I was the 39th person out of the water in about 58 minutes.
Helmet, glasses, shoes, let’s ride baby. Just ride, no need to crank hard – I was so jacked up that I knew “just riding” would be plenty hard and fast. I probably passed 20 people in the first 15 minutes, then settled in with a loosely assembled group of 5 or 6 riders spread out over maybe 150 yards. I rode at the front of this group for the first 60 minutes, or 20ish miles. Then we hit the hills and I found my groove. About 5 miles into crazy rolling hills, a spectator shouted to me, “Is it it hilly enough for you!?” That was an attitude check for me, and I shouted back, “Dude. I love this shit!” I do, and I sure did on that day. That attitude lasted the entire ride. I dropped the group that had been loosely drafting me and proceeded to cruisey cruise my way to 9th place overall by 100 miles.
Everything just felt right and I was as confident as I could be when rolling the “Ironman Dice”. You never know what is going to happen to your body, guts or equipment during the race, but things sure seemed good. My back was tight, but I felt like I could have rode that pace for 200 miles. I had taken in 2500 calories over 5 hours. My stomach felt good. My head was still in the game.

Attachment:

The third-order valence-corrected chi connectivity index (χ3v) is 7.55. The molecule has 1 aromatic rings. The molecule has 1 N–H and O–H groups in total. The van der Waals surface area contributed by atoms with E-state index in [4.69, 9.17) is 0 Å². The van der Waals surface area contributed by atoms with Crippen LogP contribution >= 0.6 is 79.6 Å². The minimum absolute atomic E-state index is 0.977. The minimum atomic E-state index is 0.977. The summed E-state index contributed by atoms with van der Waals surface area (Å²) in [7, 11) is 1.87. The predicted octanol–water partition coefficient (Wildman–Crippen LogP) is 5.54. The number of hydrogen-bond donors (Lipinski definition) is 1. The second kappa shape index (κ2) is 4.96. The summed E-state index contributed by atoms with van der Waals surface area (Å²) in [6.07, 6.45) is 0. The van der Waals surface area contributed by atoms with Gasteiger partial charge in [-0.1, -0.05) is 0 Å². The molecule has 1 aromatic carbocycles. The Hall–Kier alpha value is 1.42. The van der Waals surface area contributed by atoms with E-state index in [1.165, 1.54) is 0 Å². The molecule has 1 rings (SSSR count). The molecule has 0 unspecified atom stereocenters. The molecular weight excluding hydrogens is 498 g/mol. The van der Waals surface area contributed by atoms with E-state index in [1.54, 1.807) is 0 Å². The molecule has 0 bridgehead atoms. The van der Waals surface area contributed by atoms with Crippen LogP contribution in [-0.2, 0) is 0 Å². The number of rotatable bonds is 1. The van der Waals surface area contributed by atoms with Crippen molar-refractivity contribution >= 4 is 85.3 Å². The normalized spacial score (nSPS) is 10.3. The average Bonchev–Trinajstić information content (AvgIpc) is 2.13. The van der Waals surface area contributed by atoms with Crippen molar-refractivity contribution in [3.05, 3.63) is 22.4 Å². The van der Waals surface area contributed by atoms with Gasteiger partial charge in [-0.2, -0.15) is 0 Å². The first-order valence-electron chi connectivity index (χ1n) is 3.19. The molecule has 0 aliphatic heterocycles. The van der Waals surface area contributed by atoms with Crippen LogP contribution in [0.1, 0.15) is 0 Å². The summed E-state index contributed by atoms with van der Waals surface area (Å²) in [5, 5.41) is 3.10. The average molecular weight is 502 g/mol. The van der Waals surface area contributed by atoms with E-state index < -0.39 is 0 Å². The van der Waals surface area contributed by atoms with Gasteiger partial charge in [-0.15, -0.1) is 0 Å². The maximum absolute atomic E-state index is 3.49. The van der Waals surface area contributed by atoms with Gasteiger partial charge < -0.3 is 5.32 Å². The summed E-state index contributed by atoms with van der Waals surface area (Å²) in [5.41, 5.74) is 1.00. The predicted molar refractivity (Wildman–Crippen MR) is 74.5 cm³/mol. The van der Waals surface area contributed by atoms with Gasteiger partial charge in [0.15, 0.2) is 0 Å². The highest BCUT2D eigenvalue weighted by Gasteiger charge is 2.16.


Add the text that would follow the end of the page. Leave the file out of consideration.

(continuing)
I dismounted after 112 miles, ran into the men’s change room with my run gear bag and the volunteers told me I was in the top 10 athletes off the bike. Whooooo baby! Don’t look now, keep your fingers crossed, knock on wood, don’t say it yet and keep your wits about you, but this dream day just might come together…!!!